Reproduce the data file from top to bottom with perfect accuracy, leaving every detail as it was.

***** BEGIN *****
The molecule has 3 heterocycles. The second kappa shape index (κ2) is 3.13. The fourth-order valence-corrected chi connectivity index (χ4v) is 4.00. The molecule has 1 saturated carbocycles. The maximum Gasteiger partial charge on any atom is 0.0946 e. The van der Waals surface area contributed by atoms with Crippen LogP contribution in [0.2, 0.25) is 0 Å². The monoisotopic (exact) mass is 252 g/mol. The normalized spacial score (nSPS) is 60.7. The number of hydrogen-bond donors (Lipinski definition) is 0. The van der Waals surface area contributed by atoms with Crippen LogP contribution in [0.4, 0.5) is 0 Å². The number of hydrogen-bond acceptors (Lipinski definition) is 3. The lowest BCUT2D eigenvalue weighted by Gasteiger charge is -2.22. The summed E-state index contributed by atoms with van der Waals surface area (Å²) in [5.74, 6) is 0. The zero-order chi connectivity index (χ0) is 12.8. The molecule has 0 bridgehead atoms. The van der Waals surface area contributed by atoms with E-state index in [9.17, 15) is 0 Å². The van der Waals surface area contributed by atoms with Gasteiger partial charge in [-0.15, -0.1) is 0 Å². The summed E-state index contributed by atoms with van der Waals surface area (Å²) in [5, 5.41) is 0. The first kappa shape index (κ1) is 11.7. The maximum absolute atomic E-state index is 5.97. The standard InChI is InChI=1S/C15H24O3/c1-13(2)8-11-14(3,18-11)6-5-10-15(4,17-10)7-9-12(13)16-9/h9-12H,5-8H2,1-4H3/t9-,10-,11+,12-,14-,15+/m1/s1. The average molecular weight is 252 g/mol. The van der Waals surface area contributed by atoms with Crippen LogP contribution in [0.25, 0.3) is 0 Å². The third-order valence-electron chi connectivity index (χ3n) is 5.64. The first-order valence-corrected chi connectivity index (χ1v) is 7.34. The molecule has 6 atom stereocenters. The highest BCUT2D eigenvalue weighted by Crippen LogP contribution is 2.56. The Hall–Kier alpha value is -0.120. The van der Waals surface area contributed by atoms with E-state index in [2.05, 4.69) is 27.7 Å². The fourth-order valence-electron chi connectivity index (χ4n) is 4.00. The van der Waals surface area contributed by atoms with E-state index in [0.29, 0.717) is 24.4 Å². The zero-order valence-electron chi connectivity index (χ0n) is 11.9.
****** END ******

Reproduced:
The molecule has 3 heterocycles. The second kappa shape index (κ2) is 3.13. The fourth-order valence-corrected chi connectivity index (χ4v) is 4.00. The molecule has 1 saturated carbocycles. The maximum Gasteiger partial charge on any atom is 0.0946 e. The van der Waals surface area contributed by atoms with Crippen LogP contribution in [0.2, 0.25) is 0 Å². The monoisotopic (exact) mass is 252 g/mol. The normalized spacial score (nSPS) is 60.7. The number of hydrogen-bond donors (Lipinski definition) is 0. The van der Waals surface area contributed by atoms with Crippen LogP contribution in [0.4, 0.5) is 0 Å². The number of hydrogen-bond acceptors (Lipinski definition) is 3. The lowest BCUT2D eigenvalue weighted by Gasteiger charge is -2.22. The summed E-state index contributed by atoms with van der Waals surface area (Å²) in [5.74, 6) is 0. The zero-order chi connectivity index (χ0) is 12.8. The molecule has 0 bridgehead atoms. The van der Waals surface area contributed by atoms with E-state index in [9.17, 15) is 0 Å². The van der Waals surface area contributed by atoms with Gasteiger partial charge in [-0.15, -0.1) is 0 Å². The summed E-state index contributed by atoms with van der Waals surface area (Å²) in [5, 5.41) is 0. The first kappa shape index (κ1) is 11.7. The maximum absolute atomic E-state index is 5.97. The standard InChI is InChI=1S/C15H24O3/c1-13(2)8-11-14(3,18-11)6-5-10-15(4,17-10)7-9-12(13)16-9/h9-12H,5-8H2,1-4H3/t9-,10-,11+,12-,14-,15+/m1/s1. The average molecular weight is 252 g/mol. The van der Waals surface area contributed by atoms with Crippen LogP contribution in [0.25, 0.3) is 0 Å². The third-order valence-electron chi connectivity index (χ3n) is 5.64. The first-order valence-corrected chi connectivity index (χ1v) is 7.34. The molecule has 6 atom stereocenters. The highest BCUT2D eigenvalue weighted by Crippen LogP contribution is 2.56. The Hall–Kier alpha value is -0.120. The van der Waals surface area contributed by atoms with E-state index in [2.05, 4.69) is 27.7 Å². The fourth-order valence-electron chi connectivity index (χ4n) is 4.00. The van der Waals surface area contributed by atoms with E-state index in [0.29, 0.717) is 24.4 Å². The zero-order valence-electron chi connectivity index (χ0n) is 11.9.